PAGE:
• Catholicism after the War, Sibiu, 1932
  • Life and teachings of Gregory Palamas, Sibiu, 1938
  • Orthodoxy and Romanianism, Sibiu, 1939
  • The standing of Mr. Lucian Blaga on Christianity and Orthodoxism, Sibiu, 1942
  • Jesus Christ or man's restoration, Sibiu, 1943
  • Philokalia (translation); vol. 1: Sibiu, 1946; vol. 2: Sibiu, 1947; vol. 3: Sibiu, 1948; vol. 4: Sibiu, 1948; vol. 5: Bucharest, 1976; vol. 6: Bucharest, 1977; vol. 7: Bucharest, 1978; vol. 8: Bucharest, 1979; vol. 9: Bucharest, 1980.
  • Uniatism in Transylvania, an attempt to dismember the Romanian people, Bucharest, 1973
  • Treaty of Orthodox Dogmatic Theology, Bucharest, 1978
  • Dieu est Amour, Geneve, 1980
  • Theology and the Church, New York, 1980
  • Praying, freedom, holiness, Athens, 1980
  • Priere de Jesus et experience de Saint Esprit, Paris, 1981
  • Orthodox Spirituality, Bucharest, 1981
  • Moral Orthodox Theology, vol. 2, Bucharest, 1981
  • St. Gregory of Nyssa - Writings (translation), Bucharest, 1982
  • Orthodoxe Dogmatik, 1985
  • Le genie de l'orthodoxie, Paris, 1985
  • Spirituality a communion in Orthodox lithurgy, Craiova, 1986.
  • God's eternal face, Craiova, 1987
  • St. Athanasius the Great - Writings (translation), Bucharest, 1987
  • Orthodox Dogmatic Theology Studies (Christology of St. Maximus the Confessor, Man and God, St. Symeon The New Theologian, Hymns of God's love), Craiova, 1991
  • St. Cyril of Alexandria - Writings (translation), Bucharest, 1991

Quotes[edit]

  • "The glory to which man is called is that he should grow more godlike by growing ever more human."[4]
  • "Love for God, or more strictly, thought taken for God, represents a continuous contribution toward more and more authentic relations among humans."[4]
  • "Humans, must work and think in solidarity with regard to the transformation of the gifts of nature. Thus it is through the mediation of nature that solidarity is created among humans, and work, guided by thought, is a principle virtue creative of communion among humans."[4]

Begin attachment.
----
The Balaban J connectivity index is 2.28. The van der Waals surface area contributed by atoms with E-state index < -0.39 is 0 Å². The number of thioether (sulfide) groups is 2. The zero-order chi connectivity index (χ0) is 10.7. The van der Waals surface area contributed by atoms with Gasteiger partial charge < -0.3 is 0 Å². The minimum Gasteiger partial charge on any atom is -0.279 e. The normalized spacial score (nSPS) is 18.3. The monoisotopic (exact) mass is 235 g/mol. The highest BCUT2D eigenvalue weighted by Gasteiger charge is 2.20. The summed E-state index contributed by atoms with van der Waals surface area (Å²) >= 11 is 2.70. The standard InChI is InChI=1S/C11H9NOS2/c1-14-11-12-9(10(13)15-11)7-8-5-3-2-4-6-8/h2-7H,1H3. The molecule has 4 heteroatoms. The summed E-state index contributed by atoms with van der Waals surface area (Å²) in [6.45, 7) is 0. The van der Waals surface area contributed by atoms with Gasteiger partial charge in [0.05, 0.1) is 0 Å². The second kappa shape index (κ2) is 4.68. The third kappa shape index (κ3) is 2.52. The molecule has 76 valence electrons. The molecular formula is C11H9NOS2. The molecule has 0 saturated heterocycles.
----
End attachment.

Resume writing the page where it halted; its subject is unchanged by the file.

External links[edit]

  • (Romanian) Dumitru Stăniloae article in Dictionary of Romanian Theologians [1]
  • (Romanian) Freely downloadable interviews (audio and video) can be found at www.sfaturiortodoxe.ro and www.ortodox.tv
  • (Romanian) From East to West, interview with Sorin Dumitrescu on Eastern vs. Western spirituality [2]
  • (Romanian) Dacă n-ar fi iubirea Tatălui și a Duhului, n-ar fi nici Hristos, interview [3]
  • (Romanian) Teologie Dogmatică Ortodoxă freely downloadable at Bilioteca Teologică Digitală (Digital Theologic Library)
  • (Romanian) Scurtă interpretare teologică a națiunii by Dumitru Stăniloae
  • (Romanian) Învierea Domnului și importanța ei universală by Dumitru Stăniloae
  • (German) Liviu Jitianu: Christologische Symphonie von Mensch und Welt. Grundzüge einer neupatristischen orthodoxen Theologie im Werk von Dumitru Staniloae. Dissertation, Freiburg University, Freiburg 2006 ("Christological symphony of man and world. Outlines of a neo-patristic orthodox theology in the works of Dumitru Staniloae"; online version)

Further reading[edit]

  • Radu Bordeianu, Dumitru Staniloae: An Ecumenical Ecclesiology (2011. T&T Clark, Bloomsbury) ISBN 978-0567334817
  • Mihail Neamtu, 'Between the Gospel And the Nation: Dumitru Stăniloae's Ethno-Theology', in ARCHAEUS. Studies in History of Religions; 10:3 (2006)'[4]
  • Ivana Noble, 'Doctrine of Creation within the Theological Project of Dumitru Stăniloae', [5], in Communio Viatorum; 49:2 (2007), pp. 185–209.
  • S.-L. Toma, Η πατερική παράδοσις εις το έργον του π. Δημητρίου Στανιλοάε και ο σύγχρονος κόσμος (2007. Θεσσαλονίκη: Πουρναράς).
  • Lucian Turcescu, 'Dumitru Staniloae', Commentary and Original Source materials in English translation, in The Teachings of Modern Christianity on Law, Politics, and Human Nature, edd. J. Witte and F. Alexander (2 vols. 2005. Columbia Univ. Press, New York), 1:685-711 and 2:537-558. [The two volumes received the Choice Outstanding Academic Titles Award for 2006.]
  • Lucian Turcescu, ed. Dumitru Staniloae: tradition and modernity in theology (2002. Center for Romanian Studies, Iasi) ISBN 973-9432-29-8
  • Charles Miller, The Gift of the World An introduction to the theology of Dumitru Staniloae (2000)
  • Andrew Louth, 'The Orthodox Dogmatic Theology of Dumitru Staniloae', in Modern Theology; 2 (1997), p.253-266

Notes[edit]

  1. ^ a b Cernăuți (Romanian) = Чернівці, Chernivtsi (Ukrainian). This article uses the Romanian form for the name of this city in northern Bukovina.
  2. ^ First communist Premier of Romania.
  3. ^ In Communist Romania a trip to Western countries was not possible without approval from the regime structures.
  4. ^ a b c From "The Experience of God", Holy Cross Orthodox Press